What then is quiescence? It is a special state of inward quietude. In this state the brain eliminates interferences from both inside and outside the body, providing favorable conditions for the central nervous system to carry out the active, natural regulation of body functions and mental abilities.
Some people, after entering quiescence during qigong, feel like a frozen river that is melting during the springtime...their whole body is completely relaxed and comfortable."

The state of being “completely relaxed” is especially important for the liver. This amazing visceral structure has more functions that any other single organ. During the process of filtering and detoxifying the blood, producing hundreds of enzymes and hormones, and regulating the volume of circulating blood, the liver tends to become congested. For it to work properly it must be decongested and supple. The Chinese say that a healthy liver is like “a free and easy wanderer,” responsible for the smooth and harmonious flow of blood and Qi throughout the body and mind.

Spring is the time of year when the concentration of Qi is rising up from the kidney area and into the middle chest. This rising Qi often becomes obstructed by a stagnant liver that is clogged with the debris of its functions. Qigong for Spring helps the liver to become free and easy by the use of special qigong exercises, herbs and foods. A special exercise to enable you to enter quiescence and benefit the liver is Inner Nourishing.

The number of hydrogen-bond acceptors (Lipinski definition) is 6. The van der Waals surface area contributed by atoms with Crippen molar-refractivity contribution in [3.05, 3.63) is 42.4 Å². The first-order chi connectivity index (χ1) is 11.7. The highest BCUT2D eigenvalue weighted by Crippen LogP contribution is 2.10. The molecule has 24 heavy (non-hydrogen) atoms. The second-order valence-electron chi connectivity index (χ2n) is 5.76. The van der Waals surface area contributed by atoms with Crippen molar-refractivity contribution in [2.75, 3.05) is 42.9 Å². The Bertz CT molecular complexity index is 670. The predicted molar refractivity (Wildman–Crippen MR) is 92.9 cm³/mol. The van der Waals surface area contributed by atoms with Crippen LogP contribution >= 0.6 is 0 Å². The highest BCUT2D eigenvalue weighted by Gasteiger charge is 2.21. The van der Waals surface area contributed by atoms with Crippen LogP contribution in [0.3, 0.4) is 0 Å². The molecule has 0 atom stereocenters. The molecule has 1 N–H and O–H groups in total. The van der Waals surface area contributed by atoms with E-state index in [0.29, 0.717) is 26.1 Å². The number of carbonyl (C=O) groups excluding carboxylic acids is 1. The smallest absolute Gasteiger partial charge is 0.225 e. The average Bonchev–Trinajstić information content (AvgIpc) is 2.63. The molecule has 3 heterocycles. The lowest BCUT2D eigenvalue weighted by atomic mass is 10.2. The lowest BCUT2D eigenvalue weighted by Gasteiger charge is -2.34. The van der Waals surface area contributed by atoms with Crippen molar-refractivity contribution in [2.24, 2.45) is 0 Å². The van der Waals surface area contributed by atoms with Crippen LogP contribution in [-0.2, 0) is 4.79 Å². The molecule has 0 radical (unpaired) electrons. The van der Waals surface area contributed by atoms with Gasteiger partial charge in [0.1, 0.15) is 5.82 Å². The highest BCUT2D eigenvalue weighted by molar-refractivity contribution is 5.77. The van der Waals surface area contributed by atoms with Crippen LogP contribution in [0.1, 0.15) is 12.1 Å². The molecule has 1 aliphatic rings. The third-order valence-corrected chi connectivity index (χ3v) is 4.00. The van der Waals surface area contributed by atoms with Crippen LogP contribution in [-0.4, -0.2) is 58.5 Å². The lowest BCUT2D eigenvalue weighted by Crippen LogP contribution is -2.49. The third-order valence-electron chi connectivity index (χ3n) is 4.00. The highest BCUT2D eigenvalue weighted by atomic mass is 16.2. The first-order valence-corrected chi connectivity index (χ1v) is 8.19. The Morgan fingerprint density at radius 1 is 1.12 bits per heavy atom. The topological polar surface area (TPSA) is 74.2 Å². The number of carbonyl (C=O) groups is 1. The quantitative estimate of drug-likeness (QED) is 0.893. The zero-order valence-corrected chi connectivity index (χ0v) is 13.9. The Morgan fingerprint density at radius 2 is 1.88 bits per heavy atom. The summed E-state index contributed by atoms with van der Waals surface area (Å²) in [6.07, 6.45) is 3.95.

Inner Nourishing
This exercise may be done sitting or lying down. Rest and be comfortable but alert.
Start to inhale and think of bringing the qi up the back, over the head and to the mouth. While inhaling gently place the tip of your tongue on the roof of your mouth and silently say, “I am calm.”
Then start to exhale and bring the qi down the front of your body to the lower dan tian. While exhaling let the tongue rest gently on the floor of your mouth and silently say, “and relaxed.”
Do this for a few minutes.


Inner Nourishing, "Nei Yang Gong", was a secret Daoist healing method developed during 
the Ming dynasty that was transmitted by qigong masters to only one select student. It enhances the Qi circulation through the two major meridians: Governing Vessel from tailbone up to the mouth and Conception Vessel from mouth to perineum. In 1947 Dr. Liu Guizhen began to teach this powerful qigong exercise to the public for the greater good of society. He knew that one of the greatest benefits of Qigong is the internal relaxation of the body.